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Title: Yuri Kochiyama Interview
Narrator: Yuri Kochiyama
Interviewer: Megan Asaka
Location: Oakland, California
Date: July 21, 2009
Densho ID: denshovh-kyuri-01-0009

<Begin Segment 9>

MA: I wanted to ask you about the, what they called the "loyalty questionnaire," the so-called "loyalty questionnaire" where they had you answer those questions, "Are you loyal to the United States?" and what you remember about that.

YK: Yeah. But I don't remember how they passed out those questionnaires. I mean, did they just pass them out? But everybody was -- well, questions twenty-seven and twenty-eight, I think, "Would you be loyal to this country?" And the other one is almost like it: "Would you serve in the United States military in whatever division that you're asked?" or something like that. And that's what I think was the beginning of the, dividing the Japanese people. 'Cause especially the Kibeis would say, no, they would never want to serve this country. The Niseis didn't know what to say, and the parents didn't know what to tell the kids. The parents, of course, would not serve the United States, 'cause U.S. wouldn't even let them become citizens. But over that question, I mean, there were... those who were real gung ho Americans and who... that's not a good way to express, but who felt they should fight for U.S., they really let the camp people know. And those who were totally angry at the U.S., they would let the camp know, "No, we would never serve." And so there were fights among the Japanese after that. And it was, it was hard because that's such a political question, but it's such a personal question. And it was, it could be a very divisive... even among one family, there's different feelings. And even families began to fall apart.

MA: Right, it's not just a simple question, yes or no. It has deeper implications than just, yeah, one word answer.

YK: Right. Oh, that questionnaire and those two questions, I mean, it really began to divide the Japanese people. It became very open because I know our block, the young people felt they wanted to show America that they were as American as anyone else. And so a lot of volunteers, it came out there would be volunteers. But then those who hated America, they came to hate the Japanese Americans who were willing to fight. And so it got to be really bad, and a lot of people moved into our block who were also for fighting for America. Because they were, some were even beaten up in their own block, or told to get out. And so there were all kinds of problems there.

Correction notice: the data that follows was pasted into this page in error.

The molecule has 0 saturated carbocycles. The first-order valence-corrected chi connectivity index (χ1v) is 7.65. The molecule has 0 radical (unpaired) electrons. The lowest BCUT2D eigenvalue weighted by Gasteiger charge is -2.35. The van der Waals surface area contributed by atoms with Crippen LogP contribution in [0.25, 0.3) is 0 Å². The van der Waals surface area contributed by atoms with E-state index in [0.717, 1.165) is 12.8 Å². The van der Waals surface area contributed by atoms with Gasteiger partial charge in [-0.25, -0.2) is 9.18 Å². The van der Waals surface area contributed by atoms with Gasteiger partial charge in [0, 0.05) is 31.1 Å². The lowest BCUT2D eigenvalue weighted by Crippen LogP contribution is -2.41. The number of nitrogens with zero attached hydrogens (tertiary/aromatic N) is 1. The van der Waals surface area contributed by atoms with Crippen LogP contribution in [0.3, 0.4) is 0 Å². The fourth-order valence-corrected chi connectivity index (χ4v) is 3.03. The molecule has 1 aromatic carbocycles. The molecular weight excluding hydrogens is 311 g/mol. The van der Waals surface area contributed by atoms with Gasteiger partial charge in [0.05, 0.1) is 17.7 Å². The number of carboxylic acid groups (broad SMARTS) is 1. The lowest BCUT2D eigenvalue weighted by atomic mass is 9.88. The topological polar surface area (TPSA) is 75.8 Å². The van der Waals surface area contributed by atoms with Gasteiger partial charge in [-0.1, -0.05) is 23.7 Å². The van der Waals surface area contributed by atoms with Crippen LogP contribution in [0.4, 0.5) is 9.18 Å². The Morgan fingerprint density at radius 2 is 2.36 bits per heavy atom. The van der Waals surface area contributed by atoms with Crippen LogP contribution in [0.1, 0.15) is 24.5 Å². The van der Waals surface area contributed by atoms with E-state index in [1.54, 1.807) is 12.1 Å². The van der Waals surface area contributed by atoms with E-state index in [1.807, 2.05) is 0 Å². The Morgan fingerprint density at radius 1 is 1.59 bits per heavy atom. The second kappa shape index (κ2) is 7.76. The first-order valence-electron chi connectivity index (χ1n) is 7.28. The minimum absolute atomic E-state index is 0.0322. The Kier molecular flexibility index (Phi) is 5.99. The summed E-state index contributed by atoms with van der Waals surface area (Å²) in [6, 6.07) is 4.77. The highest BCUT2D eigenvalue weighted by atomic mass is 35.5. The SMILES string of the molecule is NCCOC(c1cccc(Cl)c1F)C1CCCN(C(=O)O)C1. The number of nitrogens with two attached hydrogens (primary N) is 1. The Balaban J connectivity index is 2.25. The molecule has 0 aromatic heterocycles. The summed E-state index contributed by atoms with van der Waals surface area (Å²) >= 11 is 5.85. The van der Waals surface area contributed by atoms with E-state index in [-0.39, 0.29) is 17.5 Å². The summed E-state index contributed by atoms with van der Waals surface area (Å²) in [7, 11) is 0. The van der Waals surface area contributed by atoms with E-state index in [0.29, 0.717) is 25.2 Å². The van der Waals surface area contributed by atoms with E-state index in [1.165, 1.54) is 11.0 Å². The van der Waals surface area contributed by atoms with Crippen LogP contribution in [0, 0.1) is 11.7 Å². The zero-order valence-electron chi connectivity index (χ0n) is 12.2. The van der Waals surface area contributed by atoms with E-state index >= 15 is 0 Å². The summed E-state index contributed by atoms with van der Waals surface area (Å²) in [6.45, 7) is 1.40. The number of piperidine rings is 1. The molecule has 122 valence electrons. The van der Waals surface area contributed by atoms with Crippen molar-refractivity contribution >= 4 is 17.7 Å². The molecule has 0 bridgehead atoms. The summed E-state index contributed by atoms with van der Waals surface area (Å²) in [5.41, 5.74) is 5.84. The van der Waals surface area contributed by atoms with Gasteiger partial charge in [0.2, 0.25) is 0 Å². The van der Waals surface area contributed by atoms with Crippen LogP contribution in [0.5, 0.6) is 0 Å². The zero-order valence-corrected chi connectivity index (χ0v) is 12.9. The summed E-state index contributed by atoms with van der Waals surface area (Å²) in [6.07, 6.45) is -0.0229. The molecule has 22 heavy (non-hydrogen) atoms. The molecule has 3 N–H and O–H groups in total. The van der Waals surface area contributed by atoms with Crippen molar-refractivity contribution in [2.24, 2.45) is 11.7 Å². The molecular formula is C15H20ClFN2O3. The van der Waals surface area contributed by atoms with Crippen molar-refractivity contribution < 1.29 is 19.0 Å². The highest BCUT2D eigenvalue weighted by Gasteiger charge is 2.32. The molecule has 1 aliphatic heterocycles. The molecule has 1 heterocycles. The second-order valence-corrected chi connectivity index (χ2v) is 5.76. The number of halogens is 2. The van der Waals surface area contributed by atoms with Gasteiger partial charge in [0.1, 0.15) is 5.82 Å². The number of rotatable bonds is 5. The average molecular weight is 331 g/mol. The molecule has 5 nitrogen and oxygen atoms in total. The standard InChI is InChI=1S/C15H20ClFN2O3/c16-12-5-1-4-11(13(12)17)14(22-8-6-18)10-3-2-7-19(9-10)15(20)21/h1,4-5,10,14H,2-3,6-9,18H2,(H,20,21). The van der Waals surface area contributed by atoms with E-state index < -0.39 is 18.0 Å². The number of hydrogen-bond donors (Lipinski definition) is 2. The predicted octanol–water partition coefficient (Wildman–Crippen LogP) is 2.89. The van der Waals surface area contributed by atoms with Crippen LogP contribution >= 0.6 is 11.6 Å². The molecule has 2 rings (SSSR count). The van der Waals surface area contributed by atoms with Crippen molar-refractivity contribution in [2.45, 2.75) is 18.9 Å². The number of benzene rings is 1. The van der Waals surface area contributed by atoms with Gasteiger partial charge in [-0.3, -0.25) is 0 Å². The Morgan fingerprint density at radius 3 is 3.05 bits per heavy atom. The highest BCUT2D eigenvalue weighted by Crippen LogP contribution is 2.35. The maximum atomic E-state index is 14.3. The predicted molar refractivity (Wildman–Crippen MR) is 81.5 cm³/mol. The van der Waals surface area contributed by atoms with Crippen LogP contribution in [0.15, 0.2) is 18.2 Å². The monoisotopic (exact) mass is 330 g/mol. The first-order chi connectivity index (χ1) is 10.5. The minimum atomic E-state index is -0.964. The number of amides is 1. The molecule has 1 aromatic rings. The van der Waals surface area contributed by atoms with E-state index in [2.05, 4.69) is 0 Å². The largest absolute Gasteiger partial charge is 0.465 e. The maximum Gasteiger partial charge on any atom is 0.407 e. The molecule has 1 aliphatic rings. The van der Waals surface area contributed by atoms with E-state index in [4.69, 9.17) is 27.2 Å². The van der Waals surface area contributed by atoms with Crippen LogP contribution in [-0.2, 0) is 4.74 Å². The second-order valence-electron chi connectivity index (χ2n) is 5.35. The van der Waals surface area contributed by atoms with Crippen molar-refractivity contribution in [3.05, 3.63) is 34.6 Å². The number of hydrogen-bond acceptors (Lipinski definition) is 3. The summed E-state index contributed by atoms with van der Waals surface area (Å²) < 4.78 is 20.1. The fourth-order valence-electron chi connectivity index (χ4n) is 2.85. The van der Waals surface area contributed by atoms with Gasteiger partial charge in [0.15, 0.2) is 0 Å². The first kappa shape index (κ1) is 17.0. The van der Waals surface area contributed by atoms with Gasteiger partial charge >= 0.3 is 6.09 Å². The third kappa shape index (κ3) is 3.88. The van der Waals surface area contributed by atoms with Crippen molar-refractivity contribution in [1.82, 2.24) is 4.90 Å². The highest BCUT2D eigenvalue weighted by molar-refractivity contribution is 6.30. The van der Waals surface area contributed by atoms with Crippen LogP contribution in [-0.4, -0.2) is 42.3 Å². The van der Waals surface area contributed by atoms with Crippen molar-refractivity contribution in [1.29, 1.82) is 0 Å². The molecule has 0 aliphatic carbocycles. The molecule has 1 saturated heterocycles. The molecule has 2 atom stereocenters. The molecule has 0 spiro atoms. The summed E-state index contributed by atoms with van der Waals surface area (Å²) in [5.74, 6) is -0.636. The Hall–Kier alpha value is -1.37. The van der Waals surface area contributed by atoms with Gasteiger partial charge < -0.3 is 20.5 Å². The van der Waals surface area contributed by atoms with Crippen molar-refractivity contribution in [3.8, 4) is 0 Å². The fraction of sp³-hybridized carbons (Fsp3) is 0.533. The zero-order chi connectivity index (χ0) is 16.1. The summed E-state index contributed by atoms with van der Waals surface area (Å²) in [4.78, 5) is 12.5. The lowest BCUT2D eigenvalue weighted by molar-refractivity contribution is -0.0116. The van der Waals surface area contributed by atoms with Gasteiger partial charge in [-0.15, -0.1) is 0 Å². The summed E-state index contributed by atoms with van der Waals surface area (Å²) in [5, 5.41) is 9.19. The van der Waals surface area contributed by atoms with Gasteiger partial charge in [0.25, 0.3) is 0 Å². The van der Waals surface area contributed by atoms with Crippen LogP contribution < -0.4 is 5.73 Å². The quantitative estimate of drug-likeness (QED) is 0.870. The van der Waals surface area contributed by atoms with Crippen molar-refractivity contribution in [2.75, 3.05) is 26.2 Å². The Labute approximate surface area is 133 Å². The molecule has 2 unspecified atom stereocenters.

MA: How did that impact your own family, do you remember that? With your mother and your -- I mean, your brother was in the service at that time, but your older brother was still in camp.

YK: Well, he tried, but he didn't get in, 'cause he had asthma. But our block was, the young people were stronger for showing America they were as American... they were more maybe, in their hearts, they must have been more American than being Japanese. And a lot of those kind of people moved into our block. And I guess maybe some people moved out of our block who didn't feel comfortable with that. But I think it was sad because, I mean, it really, where we should all be unified, we're going through the same problem, but this... and then things even got worse. As the war went on and more and more families got notice of their son or brother or somebody was killed, I mean, and yet, in one way, I felt this gives us an idea of what's happening outside of camp into the rest of America. That many American families are losing members of their family in the war, that we have to understand and know what they're going through. Because one day we'll be out, and we have to sympathize with those who lost people in the war. And understand that when they show hatred for Japanese, because they may have been killed by Japanese soldiers. And then anyway, our own could have gone through the same thing. But I think that whole experience of internment was a good learning lesson. Though it was also a learning lesson that we should, after a fight, that this will never happen again to any other group. And I think Japanese Americans really did feel that way.

<End Segment 9> - Copyright © 2009 Densho. All Rights Reserved.